Senate Judiciary Committee Republicans – still seething over how Democrats treated Justice Brett Kavanaugh during his 2018 hearings – kicked off Jackson's confirmation assuring her that she wouldn't be subject to "that disgraceful behavior," as Sen. Ted Cruz, R-Texas, said.
Since then, Jackson has faced tough and substantive questions on the law and judicial philosophy. But there have been no outbursts, interruptions or character attacks.
"I think everybody's pretty much behaving themselves," Sen. John Cornyn, R-Texas, said of the decorum at the high stakes Senate Judiciary Committee hearings for President Biden's nominee.
The first two days of Jackson's hearings featured tough questions from Sen. Josh Hawley, R-Mo., on whether she was too lenient on sex offenders – which Judiciary Committee Chairman Sen. Dick Durbin, D-Ill., dismissed an "attack." Cruz pressed her on whether she backs critical race theory – Jackson said she has "never used it" and it's not part of her work as a judge. And Sen. Tom Cotton, R-Ark., accused Jackson of twisting the law and cutting a criminal sentence "because you were sympathetic to a fentanyl drug kingpin." Jackson said she "respectfully" disagrees.
But amid ongoing COVID-19 restrictions, there were no protests inside the hearing room, repeated disruptions, celebrity guests or mass arrests by Capitol Police that marked the hearings for Kavanaugh.
"Isn't it a lot different thank Kavanaugh?" Judiciary Committee Ranking Member Chuck Grassley, R-Iowa, said of the tenor of the hearings. He presided over Kavanaugh's 2018 confirmation.
Kavanaugh faced sexual assault allegations during his confirmation, which he forcefully denied. Democrats, meanwhile, touted his main accuser, Christine Blasey Ford, and attorney Michael Avenatti, who claimed to represent yet more women Kavanaugh allegedly assaulted. Dozens were arrested protesting Kavanaugh's confirmation, and celebrities like Alyssa Milano attended his hearing.
Sen. Mazie Hirono, D-Hawaii, said there's a big difference why the Jackson hearings are proceeding without all the drama.
"They’re not raising any issues relating to her qualifications or competence," Hirono said of her GOP colleagues. "It's a very big difference. It's not often that you have somebody being accused of sexual assault being considered for the Supreme Court."
Asked by Fox News Digital if GOP complaints about the Kavanaugh hearing were justified, Hirono said, "no."
Republicans this week also made clear they're still sore over how Democrats and the media treated Justice Amy Coney Barrett in 2020. Barrett was nominated just weeks before the presidential election, causing Democrats to decry her process as a sham.
The Washington Post, meanwhile, published an investigation of Barrett headlined: "Amy Coney Barrett served as a ‘handmaid’ in Christian group People of Praise." Sen. Lindsey Graham, R-S.C., Tuesday vented to Jackson that the media and Democrats made Barrett out to be "some kind of weirdo" because of her Catholic faith. "We're tired of it, and it's not going to happen to you," Graham told Jackson.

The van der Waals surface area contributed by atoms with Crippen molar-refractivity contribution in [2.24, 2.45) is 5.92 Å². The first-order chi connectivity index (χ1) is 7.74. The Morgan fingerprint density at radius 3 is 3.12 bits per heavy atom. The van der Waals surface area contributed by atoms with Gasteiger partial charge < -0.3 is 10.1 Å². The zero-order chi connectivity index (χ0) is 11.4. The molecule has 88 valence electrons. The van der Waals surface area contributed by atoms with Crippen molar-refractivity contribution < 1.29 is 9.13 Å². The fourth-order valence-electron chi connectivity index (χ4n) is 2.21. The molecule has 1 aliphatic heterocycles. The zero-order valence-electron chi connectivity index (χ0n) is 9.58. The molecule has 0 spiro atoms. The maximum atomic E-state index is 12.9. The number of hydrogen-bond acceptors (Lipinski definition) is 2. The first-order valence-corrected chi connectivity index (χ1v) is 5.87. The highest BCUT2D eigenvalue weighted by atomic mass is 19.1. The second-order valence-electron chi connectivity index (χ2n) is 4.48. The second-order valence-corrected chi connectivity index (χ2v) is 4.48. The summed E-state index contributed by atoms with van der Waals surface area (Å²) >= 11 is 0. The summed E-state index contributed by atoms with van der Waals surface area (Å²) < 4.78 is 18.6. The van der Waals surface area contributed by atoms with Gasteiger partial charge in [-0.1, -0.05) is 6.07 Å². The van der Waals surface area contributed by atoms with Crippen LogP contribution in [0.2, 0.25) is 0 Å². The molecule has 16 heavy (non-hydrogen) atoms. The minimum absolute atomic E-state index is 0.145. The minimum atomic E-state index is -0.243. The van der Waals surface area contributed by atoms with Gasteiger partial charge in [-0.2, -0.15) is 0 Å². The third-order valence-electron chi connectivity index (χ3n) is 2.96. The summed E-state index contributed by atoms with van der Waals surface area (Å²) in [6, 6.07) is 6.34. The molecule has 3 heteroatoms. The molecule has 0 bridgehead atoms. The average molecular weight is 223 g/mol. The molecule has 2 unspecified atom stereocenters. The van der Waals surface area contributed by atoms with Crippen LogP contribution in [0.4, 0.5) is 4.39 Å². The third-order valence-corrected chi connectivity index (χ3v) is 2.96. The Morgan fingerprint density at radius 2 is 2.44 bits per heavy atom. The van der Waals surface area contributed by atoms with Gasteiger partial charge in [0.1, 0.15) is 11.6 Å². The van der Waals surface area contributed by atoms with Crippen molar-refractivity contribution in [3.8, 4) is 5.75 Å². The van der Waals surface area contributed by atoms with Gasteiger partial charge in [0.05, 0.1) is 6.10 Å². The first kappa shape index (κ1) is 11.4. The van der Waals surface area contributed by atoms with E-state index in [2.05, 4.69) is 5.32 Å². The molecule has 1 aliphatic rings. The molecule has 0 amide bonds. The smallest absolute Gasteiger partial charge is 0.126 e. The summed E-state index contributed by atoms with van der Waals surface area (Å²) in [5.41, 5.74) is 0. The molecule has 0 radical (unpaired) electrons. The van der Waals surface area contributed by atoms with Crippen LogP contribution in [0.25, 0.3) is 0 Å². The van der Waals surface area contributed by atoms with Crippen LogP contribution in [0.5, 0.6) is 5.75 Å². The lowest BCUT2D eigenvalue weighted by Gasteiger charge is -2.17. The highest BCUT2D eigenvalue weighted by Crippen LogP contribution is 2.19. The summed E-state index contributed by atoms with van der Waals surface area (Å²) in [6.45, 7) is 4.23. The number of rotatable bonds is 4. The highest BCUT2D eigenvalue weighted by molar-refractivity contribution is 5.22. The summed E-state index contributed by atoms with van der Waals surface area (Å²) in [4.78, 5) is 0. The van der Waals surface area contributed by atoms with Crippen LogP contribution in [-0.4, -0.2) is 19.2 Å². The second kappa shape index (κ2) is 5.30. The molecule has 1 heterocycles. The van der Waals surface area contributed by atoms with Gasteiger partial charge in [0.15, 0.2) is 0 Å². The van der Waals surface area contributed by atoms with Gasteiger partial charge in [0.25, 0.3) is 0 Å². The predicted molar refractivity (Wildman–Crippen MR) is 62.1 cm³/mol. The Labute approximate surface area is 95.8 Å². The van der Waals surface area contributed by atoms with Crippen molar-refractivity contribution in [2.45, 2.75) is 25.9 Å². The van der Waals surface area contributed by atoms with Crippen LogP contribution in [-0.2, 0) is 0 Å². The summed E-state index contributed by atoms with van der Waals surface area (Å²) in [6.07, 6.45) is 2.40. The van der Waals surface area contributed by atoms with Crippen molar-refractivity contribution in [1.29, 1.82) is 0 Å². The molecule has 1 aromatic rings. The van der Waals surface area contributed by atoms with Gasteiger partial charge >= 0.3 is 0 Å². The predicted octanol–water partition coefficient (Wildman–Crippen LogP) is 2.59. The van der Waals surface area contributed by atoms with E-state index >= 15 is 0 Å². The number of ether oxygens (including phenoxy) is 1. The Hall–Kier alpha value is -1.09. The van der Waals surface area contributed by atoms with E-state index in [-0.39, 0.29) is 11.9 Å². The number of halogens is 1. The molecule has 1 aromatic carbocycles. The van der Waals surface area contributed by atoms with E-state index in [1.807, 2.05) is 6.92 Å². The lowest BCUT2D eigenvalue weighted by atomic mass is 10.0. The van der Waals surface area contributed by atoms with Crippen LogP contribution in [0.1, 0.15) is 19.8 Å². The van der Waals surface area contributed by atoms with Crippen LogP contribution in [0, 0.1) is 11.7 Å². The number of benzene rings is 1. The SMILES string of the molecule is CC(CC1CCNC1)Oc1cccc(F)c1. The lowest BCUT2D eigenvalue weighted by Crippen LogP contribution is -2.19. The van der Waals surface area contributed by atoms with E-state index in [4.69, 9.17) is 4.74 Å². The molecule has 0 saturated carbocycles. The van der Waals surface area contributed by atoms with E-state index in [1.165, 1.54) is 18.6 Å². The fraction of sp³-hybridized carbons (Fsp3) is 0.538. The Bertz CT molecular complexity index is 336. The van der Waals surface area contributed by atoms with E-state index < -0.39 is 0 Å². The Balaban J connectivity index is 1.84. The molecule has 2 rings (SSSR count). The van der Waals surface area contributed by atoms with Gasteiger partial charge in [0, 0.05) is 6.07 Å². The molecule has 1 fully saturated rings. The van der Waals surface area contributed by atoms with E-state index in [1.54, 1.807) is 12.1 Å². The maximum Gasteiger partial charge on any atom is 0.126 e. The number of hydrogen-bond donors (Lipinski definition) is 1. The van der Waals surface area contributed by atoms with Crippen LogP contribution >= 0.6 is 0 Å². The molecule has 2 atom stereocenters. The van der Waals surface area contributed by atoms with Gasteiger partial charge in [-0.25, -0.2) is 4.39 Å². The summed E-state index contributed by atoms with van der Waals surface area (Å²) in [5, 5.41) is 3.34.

But Sen. Dianne Feinstein, D-Calif., Tuesday lamented that Jackson did get "harsh" questions.
"The prior questions were rather harsh," Feinstein told Fox News Digital when exiting the hearing room. She didn't name names, but this was following questions from Graham, R-S.C., about Jackson's personal life to make a point that certain questions that conservatives, including Barrett, previously faced should be out of bounds.
"This is a hard place in there when people sit for a long time and take a lot of questions and even some abuse," Feinstein said.
Sen. Cory Booker, who had a self-proclaimed "Spartacus" moment during the Kavanaugh confirmation, said Tuesday he thinks Jackson's hearing is civil.
"Everything has been well within the bounds" Booker told Fox News Digital about committee's decorum and questioning so far, "and I think it's going to continue to be a very good hearing. "
Booker also took no issue with how Barrett's hearings went: "I sat through Amy Coney Barrett and I thought that was really a great, great hearing. She's an extraordinary candidate. I didn't support her, but I was very happy with the way that went."
The toughest questioning Jackson faced came from past and potential GOP presidential hopefuls. Hawley explored one specific child pornography case in which Jackson made statements from the bench sympathetic to the defendant.
"I'm just trying to figure out, Judge, is he the victim here or are the victims the victims?" Hawley said.
Cruz dug in on Jackson's thoughts on critical race theory and the curriculum that was taught at the private school in Washington, D.C., the Georgetown Day School, where Jackson sits on the board of trustees. He was armed with poster-size pages of children's books and asked Jackson whether she thought babies were racist. Jackson said that no child should be made to feel as though they are racist.
Cotton, meanwhile, pushed Jackson on whether the U.S. needs more police officers. She declined to answer.
Sen. Sheldon Whitehouse, D-R.I., said the tenor and intensity of the senators' questions can be measured by their political calculations.
"I think there's a variation depending on the extent of the presidential ambition of the questioner," Whitehouse told Fox News Digital.
The third day of Jackson's hearings begins Wednesday at 9 a.m. ET.
Fox News' Aubrie Spady and Ronn Blitzer contributed to this report.